Osborne’s vision of the future is worthy of a Terminator movie
"Choose the future," George Osborne told us today, like some upper class satire on Trainspotting. And to his credit, the chancellor did voters a service by outlining precisely what his vision of the future entailed. To his detriment, it is a very bleak vision indeed.
Osborne is the only human being I've ever seen look rejuvenated by government. Usually ministerial office sucks the colour from the skin, leaving it looking grey and lifeless. It creates a large ball where the stomach should be and vast, sagging eyes, left bloodshot by stress and lack of sleep. Not Osborne. He looks 100%.
He also delivered the speech with considerably more charisma and confidence than previous outings. As a politician, he is improving considerably. It is not absurd to imagine him as a party leader anymore.
Perhaps the machine overlords of the future have granted him a more attractive body in exchange for his cooperation in creating their terrible new world. Because the plans he outlined today are a pledge of ruin.
He began by insisting there had been no break in the link between the prosperity of the economy and that of the individuals working in it. This was a "dangerous fallacy", he claimed. Moments earlier, Digby Jones, who introduced him on stage, made a similar point, telling low income workers that higher wages required an increase in productivity.
They're wrong. GDP per hour grows faster than median wages. In the last 20 years of the 20th century, every pound of UK GDP brought with it about 90p in median wage growth. From 2000 to 2007, it was 43p. It's this trend that explains why tax credits and borrowing took on such a crucial role in the UK economy. Osborne prefers the net figures, which include all those high earners who remain untouched by his austerity programme. They stack the income figures so heavily at the top that the numbers turn out quite well. It's only when you track the median wage – that of the ordinary worker – that you see the effect.
Once Osborne was finished pretending current salaries are fair, he made a hugely significant pledge: that benefits should not rise faster than wages. This is psychologically revealing.
His solution to low wages is not to improve them, but to bring everyone else down to their level.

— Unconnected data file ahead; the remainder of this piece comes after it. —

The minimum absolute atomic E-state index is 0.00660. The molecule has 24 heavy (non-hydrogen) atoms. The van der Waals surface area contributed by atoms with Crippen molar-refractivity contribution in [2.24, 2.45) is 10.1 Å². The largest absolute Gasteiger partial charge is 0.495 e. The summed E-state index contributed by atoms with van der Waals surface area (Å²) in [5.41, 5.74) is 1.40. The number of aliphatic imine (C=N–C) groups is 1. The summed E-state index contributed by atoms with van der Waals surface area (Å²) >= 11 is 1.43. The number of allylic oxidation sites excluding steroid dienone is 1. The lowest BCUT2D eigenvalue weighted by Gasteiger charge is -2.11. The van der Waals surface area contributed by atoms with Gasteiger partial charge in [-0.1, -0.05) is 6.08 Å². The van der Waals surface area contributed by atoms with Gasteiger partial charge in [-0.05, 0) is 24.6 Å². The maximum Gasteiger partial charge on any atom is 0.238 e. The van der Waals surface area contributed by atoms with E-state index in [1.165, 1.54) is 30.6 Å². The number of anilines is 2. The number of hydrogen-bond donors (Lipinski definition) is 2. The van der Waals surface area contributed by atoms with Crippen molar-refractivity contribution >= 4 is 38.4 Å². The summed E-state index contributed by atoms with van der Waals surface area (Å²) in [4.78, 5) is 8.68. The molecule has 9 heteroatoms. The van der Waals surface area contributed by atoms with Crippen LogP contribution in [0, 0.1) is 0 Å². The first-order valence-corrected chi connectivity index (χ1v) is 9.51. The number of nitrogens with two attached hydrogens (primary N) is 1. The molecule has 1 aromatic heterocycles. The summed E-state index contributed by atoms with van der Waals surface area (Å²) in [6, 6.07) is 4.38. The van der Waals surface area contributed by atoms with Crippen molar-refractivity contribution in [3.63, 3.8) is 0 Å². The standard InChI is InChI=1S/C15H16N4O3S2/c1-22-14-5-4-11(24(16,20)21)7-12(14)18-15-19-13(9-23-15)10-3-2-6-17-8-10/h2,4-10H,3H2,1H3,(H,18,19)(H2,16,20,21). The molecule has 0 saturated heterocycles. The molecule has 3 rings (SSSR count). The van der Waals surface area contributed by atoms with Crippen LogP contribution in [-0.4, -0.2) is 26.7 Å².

With this in mind he pledged £25 billion of new cuts in the next parliament. This will not come from the wealthy. Osborne all-but ruled out any tax rises, and certainly any significant ones. But he did find another way to get back at least £3 billion of it: Freezing working age benefits.
So while pensioners will not be hit, he will target jobseekers' allowance, tax credits, housing and child benefit with a real-terms cut.
These are the very same people who have suffered the most from the last four years: people in work and still struggling to make ends meet. He has nothing to offer but a worsening of their condition.
It is a manifesto of calamity. To top it all off, the chancellor had the chutzpah to repeat his mantra that "we are all in this together". One can only conclude that he is literally laughing at the people whose lives he ruins. There is no other explanation.
Osborne must surely be considered the most divisive chancellor in modern British political history. He protects the rich and hammers the poor. He puts the economy at risk helping those in the south-east buy houses. He pits the old against the young. All he trades in is division. It is his currency.
And it is dressed in half-truths, smears and nonsense. At one point he told the conference "independent experts tell you the truth" about Labour's spending plans. And yet he is the very man who refused Labour's request to have the Office of Budget Responsibility cost their plans.
As a politician, Osborne has grown in stature considerably. He has built a remarkable power base in the party and become a polished figure in No 11.
But his economic programme is odious and immoral. This vision of the future is one without hope.